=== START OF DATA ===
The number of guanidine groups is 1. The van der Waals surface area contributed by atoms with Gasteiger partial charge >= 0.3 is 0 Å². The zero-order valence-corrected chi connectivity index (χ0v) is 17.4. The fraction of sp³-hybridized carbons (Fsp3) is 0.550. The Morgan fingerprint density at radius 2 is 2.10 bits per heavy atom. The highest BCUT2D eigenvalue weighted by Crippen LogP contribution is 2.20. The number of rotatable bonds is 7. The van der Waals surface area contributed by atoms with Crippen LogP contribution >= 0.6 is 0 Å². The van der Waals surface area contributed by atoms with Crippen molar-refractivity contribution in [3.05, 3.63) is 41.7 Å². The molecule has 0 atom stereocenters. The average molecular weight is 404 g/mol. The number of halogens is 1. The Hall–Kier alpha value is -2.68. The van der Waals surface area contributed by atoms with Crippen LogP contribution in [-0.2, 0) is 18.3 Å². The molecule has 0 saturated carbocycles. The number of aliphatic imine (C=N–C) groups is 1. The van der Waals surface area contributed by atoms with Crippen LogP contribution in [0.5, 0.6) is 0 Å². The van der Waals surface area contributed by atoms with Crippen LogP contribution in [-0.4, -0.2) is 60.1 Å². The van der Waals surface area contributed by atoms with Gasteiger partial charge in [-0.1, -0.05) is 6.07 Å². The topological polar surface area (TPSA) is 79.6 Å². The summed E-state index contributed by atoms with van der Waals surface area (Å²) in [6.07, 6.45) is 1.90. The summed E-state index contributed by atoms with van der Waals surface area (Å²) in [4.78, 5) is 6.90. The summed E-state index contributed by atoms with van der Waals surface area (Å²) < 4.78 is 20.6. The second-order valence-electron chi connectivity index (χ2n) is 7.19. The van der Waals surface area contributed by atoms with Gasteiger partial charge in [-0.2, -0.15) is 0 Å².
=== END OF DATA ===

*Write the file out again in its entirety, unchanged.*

The number of guanidine groups is 1. The van der Waals surface area contributed by atoms with Gasteiger partial charge >= 0.3 is 0 Å². The zero-order valence-corrected chi connectivity index (χ0v) is 17.4. The fraction of sp³-hybridized carbons (Fsp3) is 0.550. The Morgan fingerprint density at radius 2 is 2.10 bits per heavy atom. The highest BCUT2D eigenvalue weighted by Crippen LogP contribution is 2.20. The number of rotatable bonds is 7. The van der Waals surface area contributed by atoms with Crippen LogP contribution >= 0.6 is 0 Å². The van der Waals surface area contributed by atoms with Crippen molar-refractivity contribution in [3.05, 3.63) is 41.7 Å². The molecule has 0 atom stereocenters. The average molecular weight is 404 g/mol. The number of halogens is 1. The Hall–Kier alpha value is -2.68. The van der Waals surface area contributed by atoms with Crippen LogP contribution in [-0.2, 0) is 18.3 Å². The molecule has 0 saturated carbocycles. The number of aliphatic imine (C=N–C) groups is 1. The van der Waals surface area contributed by atoms with Crippen LogP contribution in [0.5, 0.6) is 0 Å². The van der Waals surface area contributed by atoms with Crippen LogP contribution in [-0.4, -0.2) is 60.1 Å². The van der Waals surface area contributed by atoms with Gasteiger partial charge in [-0.1, -0.05) is 6.07 Å². The topological polar surface area (TPSA) is 79.6 Å². The summed E-state index contributed by atoms with van der Waals surface area (Å²) in [6.07, 6.45) is 1.90. The summed E-state index contributed by atoms with van der Waals surface area (Å²) in [4.78, 5) is 6.90. The summed E-state index contributed by atoms with van der Waals surface area (Å²) < 4.78 is 20.6. The second-order valence-electron chi connectivity index (χ2n) is 7.19. The van der Waals surface area contributed by atoms with Gasteiger partial charge in [-0.2, -0.15) is 0 Å².